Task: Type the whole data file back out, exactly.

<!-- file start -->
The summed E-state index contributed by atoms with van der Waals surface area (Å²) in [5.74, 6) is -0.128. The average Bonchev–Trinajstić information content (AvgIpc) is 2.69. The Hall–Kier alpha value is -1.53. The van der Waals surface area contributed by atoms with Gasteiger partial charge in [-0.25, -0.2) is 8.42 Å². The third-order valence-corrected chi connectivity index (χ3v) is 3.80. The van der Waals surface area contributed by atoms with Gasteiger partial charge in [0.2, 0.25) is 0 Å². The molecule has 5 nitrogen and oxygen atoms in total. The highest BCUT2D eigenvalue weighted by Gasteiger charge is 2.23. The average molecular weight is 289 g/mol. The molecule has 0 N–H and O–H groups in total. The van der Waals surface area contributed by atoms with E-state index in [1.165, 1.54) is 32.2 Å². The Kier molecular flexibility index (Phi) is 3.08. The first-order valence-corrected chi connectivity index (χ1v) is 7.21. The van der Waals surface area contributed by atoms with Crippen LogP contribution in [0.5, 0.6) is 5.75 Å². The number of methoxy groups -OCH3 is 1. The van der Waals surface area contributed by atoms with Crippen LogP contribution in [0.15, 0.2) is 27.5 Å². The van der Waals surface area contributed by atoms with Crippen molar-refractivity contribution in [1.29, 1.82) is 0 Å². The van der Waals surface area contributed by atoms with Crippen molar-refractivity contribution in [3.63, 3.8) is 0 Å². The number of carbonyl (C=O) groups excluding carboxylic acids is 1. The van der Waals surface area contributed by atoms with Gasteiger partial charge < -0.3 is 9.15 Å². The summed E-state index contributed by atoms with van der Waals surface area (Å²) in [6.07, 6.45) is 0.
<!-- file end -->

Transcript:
The summed E-state index contributed by atoms with van der Waals surface area (Å²) in [5.74, 6) is -0.128. The average Bonchev–Trinajstić information content (AvgIpc) is 2.69. The Hall–Kier alpha value is -1.53. The van der Waals surface area contributed by atoms with Gasteiger partial charge in [-0.25, -0.2) is 8.42 Å². The third-order valence-corrected chi connectivity index (χ3v) is 3.80. The van der Waals surface area contributed by atoms with Gasteiger partial charge in [0.2, 0.25) is 0 Å². The molecule has 5 nitrogen and oxygen atoms in total. The highest BCUT2D eigenvalue weighted by Gasteiger charge is 2.23. The average molecular weight is 289 g/mol. The molecule has 0 N–H and O–H groups in total. The van der Waals surface area contributed by atoms with E-state index in [1.165, 1.54) is 32.2 Å². The Kier molecular flexibility index (Phi) is 3.08. The first-order valence-corrected chi connectivity index (χ1v) is 7.21. The van der Waals surface area contributed by atoms with Crippen LogP contribution in [0.5, 0.6) is 5.75 Å². The number of methoxy groups -OCH3 is 1. The van der Waals surface area contributed by atoms with Crippen LogP contribution in [0.15, 0.2) is 27.5 Å². The van der Waals surface area contributed by atoms with Crippen molar-refractivity contribution in [1.29, 1.82) is 0 Å². The van der Waals surface area contributed by atoms with Crippen molar-refractivity contribution in [3.63, 3.8) is 0 Å². The number of carbonyl (C=O) groups excluding carboxylic acids is 1. The van der Waals surface area contributed by atoms with Gasteiger partial charge < -0.3 is 9.15 Å². The summed E-state index contributed by atoms with van der Waals surface area (Å²) in [6.07, 6.45) is 0.